If you own a classic, then you know that the parts for it can be extremely hard to find. This means that for the majority of the time, you have to work with what you've got. Remember that impatience is the killer of many amazing builds, so if you believe that you have exhausted your search, there are other ways of sprucing up what you have to near-perfect condition. It may turn out that your parts can look even better than what you think is out there with just a little TLC. In this month's restoration section, we look at grills, and how they can be restored for use on the finest street cruisers.
The key to customizing a car is to have all the details down to a "t." The paint needs to be right, and your trim needs to be popping. With that said, you need to find a good polisher, and these guys can be very hard to come by. If you do happen to find one, you need to keep the hook up with them, so that you can always have somebody reliable for this key component of auto restoration. Polishers are very important, as their prep work is what makes for a good chrome job. This is akin to finding a good body man, as bad bodywork means a bad paint finish.
This month, we checked in with Victor of The Best Polishing and Chrome of Pomona, CA, who took some time to show us how they R&R customer parts. They showed us a grill that looked good from a far, but it was far from good, once we actually got a closer look at it. This grill was cherry, but once it got to the polisher, it was a different story. Now follow along, as the crew at The Best Polishing and Chrome of Pomona restores this factory grill..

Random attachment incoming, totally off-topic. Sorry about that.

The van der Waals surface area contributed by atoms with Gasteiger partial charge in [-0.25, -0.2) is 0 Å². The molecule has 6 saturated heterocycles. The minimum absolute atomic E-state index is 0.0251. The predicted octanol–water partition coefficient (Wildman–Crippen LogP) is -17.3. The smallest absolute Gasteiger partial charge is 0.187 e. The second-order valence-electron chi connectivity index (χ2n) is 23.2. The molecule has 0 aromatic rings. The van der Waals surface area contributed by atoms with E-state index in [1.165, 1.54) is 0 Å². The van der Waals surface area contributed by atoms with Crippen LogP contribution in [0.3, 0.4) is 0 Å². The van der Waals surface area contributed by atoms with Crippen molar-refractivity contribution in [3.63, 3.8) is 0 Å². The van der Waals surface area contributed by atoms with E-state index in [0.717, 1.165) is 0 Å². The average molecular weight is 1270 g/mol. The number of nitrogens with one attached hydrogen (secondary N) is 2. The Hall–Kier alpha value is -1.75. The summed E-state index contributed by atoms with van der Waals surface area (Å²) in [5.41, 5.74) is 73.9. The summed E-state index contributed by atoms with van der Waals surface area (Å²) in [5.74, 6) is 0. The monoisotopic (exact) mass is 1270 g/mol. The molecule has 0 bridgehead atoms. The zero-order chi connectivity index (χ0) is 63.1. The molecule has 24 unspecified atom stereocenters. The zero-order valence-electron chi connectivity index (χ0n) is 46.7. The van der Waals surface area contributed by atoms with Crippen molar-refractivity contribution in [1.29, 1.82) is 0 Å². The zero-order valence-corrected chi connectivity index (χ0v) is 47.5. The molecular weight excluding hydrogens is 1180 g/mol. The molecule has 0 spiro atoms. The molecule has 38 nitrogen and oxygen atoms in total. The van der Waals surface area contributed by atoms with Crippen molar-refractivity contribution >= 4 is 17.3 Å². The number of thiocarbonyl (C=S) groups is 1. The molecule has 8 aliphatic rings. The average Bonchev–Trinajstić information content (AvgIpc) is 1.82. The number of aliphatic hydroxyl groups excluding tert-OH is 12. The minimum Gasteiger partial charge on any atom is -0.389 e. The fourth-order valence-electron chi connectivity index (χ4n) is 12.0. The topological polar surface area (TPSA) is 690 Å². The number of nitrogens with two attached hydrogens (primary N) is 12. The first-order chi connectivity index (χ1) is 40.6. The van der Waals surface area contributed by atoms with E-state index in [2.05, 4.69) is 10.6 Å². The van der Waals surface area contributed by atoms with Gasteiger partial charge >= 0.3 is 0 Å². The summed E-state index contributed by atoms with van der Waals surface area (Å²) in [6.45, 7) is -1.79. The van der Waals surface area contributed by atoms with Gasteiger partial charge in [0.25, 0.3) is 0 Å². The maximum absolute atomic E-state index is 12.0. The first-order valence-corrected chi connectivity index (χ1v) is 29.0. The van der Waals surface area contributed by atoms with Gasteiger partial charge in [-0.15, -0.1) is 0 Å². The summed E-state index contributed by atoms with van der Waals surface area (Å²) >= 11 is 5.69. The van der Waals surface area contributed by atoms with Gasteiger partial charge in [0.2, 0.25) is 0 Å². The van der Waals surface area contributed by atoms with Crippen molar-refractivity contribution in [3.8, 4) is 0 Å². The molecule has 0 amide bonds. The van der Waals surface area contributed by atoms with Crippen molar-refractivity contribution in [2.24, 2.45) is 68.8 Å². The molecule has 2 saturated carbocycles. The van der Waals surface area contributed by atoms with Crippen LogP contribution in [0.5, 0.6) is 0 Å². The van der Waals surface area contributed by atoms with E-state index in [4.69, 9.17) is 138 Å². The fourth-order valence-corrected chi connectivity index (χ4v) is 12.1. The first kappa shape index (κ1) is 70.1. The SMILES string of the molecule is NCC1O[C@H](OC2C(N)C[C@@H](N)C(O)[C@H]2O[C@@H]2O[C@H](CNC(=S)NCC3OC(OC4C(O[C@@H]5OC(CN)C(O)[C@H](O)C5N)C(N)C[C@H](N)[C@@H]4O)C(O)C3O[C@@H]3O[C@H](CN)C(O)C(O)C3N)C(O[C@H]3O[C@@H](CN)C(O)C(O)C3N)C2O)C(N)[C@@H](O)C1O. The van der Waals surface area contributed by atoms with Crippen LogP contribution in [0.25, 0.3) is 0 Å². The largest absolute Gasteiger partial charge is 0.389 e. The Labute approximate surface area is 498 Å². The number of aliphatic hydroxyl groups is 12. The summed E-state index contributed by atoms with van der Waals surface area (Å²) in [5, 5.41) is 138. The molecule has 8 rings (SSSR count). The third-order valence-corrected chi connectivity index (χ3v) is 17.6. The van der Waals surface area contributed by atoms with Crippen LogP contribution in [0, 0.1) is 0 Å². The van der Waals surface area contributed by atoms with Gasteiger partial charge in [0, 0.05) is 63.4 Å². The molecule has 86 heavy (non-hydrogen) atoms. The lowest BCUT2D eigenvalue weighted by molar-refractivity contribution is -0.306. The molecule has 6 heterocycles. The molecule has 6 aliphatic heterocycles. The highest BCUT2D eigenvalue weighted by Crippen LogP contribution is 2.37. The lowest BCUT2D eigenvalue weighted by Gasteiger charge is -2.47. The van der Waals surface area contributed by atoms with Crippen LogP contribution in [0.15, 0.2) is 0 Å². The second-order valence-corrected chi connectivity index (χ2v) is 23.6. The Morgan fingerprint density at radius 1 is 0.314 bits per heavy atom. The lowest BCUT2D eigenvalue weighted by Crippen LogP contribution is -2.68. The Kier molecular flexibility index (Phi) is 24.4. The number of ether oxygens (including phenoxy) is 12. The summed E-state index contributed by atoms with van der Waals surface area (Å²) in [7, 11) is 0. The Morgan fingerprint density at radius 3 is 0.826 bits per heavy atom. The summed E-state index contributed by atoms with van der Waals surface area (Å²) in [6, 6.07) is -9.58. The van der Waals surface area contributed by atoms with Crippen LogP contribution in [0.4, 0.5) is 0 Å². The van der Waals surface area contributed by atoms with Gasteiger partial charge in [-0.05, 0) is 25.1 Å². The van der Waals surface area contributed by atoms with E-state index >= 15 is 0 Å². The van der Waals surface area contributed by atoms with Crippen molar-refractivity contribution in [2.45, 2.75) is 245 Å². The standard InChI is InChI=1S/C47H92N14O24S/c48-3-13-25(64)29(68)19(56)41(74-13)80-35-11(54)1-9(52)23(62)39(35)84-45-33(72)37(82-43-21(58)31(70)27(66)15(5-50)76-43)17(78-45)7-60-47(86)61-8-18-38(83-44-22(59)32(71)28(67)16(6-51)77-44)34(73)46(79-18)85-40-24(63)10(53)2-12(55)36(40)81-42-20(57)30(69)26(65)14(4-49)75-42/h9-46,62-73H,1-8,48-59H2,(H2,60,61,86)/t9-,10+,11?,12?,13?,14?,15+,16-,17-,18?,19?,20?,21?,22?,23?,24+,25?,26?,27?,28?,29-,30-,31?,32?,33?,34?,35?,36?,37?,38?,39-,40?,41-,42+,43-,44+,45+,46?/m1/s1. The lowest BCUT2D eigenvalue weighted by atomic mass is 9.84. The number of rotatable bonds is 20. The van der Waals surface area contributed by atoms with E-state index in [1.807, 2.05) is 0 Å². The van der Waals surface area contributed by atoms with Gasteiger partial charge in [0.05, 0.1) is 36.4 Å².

Over the years, the shop has obtained and developed different hammers to do repairs on automotive trim.
This'64 Impala grill was ready to receive a straightening before it was polished. As you can see, the second grill is perfect, and ours has several low spots that need to be worked over to become straight.
The metal table that is being used to straighten out works as an over sized dolly, which keeps the grill from flexing.
All of the edges of the table help work the grill.
After marking all of the low spots, you can see some of the imperfections that need to be fixed, like this square part of the grill.
Straightening out is all done by hammer and done with patience. Every piece being repaired can take hours, depending on the condition.
The thin edge of the hammer was used to knock out the small dings on the inner grill.
The bent grill was coming together, as all the imperfections were worked in sections.
As you can see, the grill is perfect, and matches the lines of the sample grill.
With the grill stripped from the original anodizing, it was belt sanded by hand to prevent it from bending from the pressure of being pushed up against the buffing machine.
The final light belting and polishing was done on a bigger machine.
This grill is ready to be polished.
After using a combination of compounds and the big buffer, the grill was ready, as it sported a shiny look that will need to be maintained with a little elbow grease.
While we were at the shop, someone dropped off this grill. As you can see, this grill has seen better days.
The process of straightening out this grill is the same as the '64 Impala grill that we showed you earlier.
The grill was ready for the final polish.